UZOKWE'S SEARCHLIGHT

Monday, May 31, 2021
obiuzokwe@comcast.net
Harrisburg, PA, USA
May 30 is here again - My Biafra Story Never Dies!-
I tell it at Johns Hopkins University

Link to the video:

https://youtu.be/pxmD055lKX4

his day, in 1967, Biafra became an independent nation. The Biafran enclave, which became defined by the independence, was an attempt to provide a place of refuge for easterners who had fled their homes from all parts of Nigeria. Different waves of pogroms, in northern Nigeria then, saw thousands of easterners being mowed down and exterminated senselessly.

I never tire in telling my Biafran story and will never until I take my last breath. Why? Because those who shun their history are bound to repeat its ugly parts again. And for me, the loss I, my family and many others incurred, in human toll and resources, will never leave my mind. So if my story helps in ensuring that what happened before never happens again, I would have done my part. But just for the avoidance of doubt, I do not apologize for telling this story over and over and over again.

One would think that Nigeria would have learned a lesson. One would think that all the things that led to the war would have been remediated and the nation co-exist in harmony. Sadly, the same events that led to that war are playing out again. The incursion of Fulani herdsmen into all parts of southern Nigeria, killing people, rendering farmlands desolate with their herds, have again started. They are reinjuring sore and frayed nerves and bringing back the acrimonious disposition that characterized the nation in 1966 and eventually led to the war.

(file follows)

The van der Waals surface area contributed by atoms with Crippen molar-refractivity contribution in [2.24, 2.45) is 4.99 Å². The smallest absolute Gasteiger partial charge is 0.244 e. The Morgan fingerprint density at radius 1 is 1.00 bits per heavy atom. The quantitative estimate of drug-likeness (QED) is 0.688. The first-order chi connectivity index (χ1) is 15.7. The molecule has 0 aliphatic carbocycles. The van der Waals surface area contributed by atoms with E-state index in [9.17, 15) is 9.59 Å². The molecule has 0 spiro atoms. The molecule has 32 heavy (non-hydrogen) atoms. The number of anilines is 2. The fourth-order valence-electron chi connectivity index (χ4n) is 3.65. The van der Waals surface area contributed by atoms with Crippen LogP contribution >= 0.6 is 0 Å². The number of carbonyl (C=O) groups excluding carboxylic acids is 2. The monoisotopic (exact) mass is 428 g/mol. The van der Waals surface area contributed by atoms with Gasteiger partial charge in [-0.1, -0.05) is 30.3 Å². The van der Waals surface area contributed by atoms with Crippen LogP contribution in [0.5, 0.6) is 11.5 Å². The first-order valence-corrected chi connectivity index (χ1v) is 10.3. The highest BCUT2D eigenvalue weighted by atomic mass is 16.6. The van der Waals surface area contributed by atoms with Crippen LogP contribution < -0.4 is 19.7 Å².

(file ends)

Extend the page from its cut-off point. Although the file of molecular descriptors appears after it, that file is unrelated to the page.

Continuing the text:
The video attached has been seen by many. But many more should see it. It is just a nugget of the agony Biafran families went through as the Biafra war raged on. It is a video of me telling part of my story to some African students at the Johns Hopkins University Baltimore Maryland. I told the story from the perspective of a young Biafran lad. I was 7 years when the war started and turned 10 when the last shots were fired in January of 1970. Throughout the war, I was a child chorister and hence was always in the midst of older men and women choristers as we sang songs to lift the spirit of Biafra. We sometimes visited hospitals where brave Biafra soldiers were being treated to lift their spirits. Me and a handful of other young lads, even danced to a French song called L’amour just to entertain and lift the spirit Biafra and Biafran soldiers.

I did not fight but I played my own part. I learned a lot about the war, even at that age, because I was always in the company of older ones every time the choir gathered and talked about the events. I always listened attentively to the discussions about the war.

War is not good. No matter how noble, lives are painfully lost. But Nigeria seemingly treats with levity, this dangerous dance that Fulani herdsmen are triggering. The President seems indifferent but he has to realize that by inaction, he is allowing the conditions that led to the war in 1967 to start incubating. It is a dangerous dance towards anarchy capable of plunging the nation, once again, into a bitter history past.

Those who shun their history are bound to repeat its ugly parts.

Author of the books- 1. Nigeria: Contemporary Commentaries and Essays

2. Surviving in Biafra: The Story of the Nigerian Civil War

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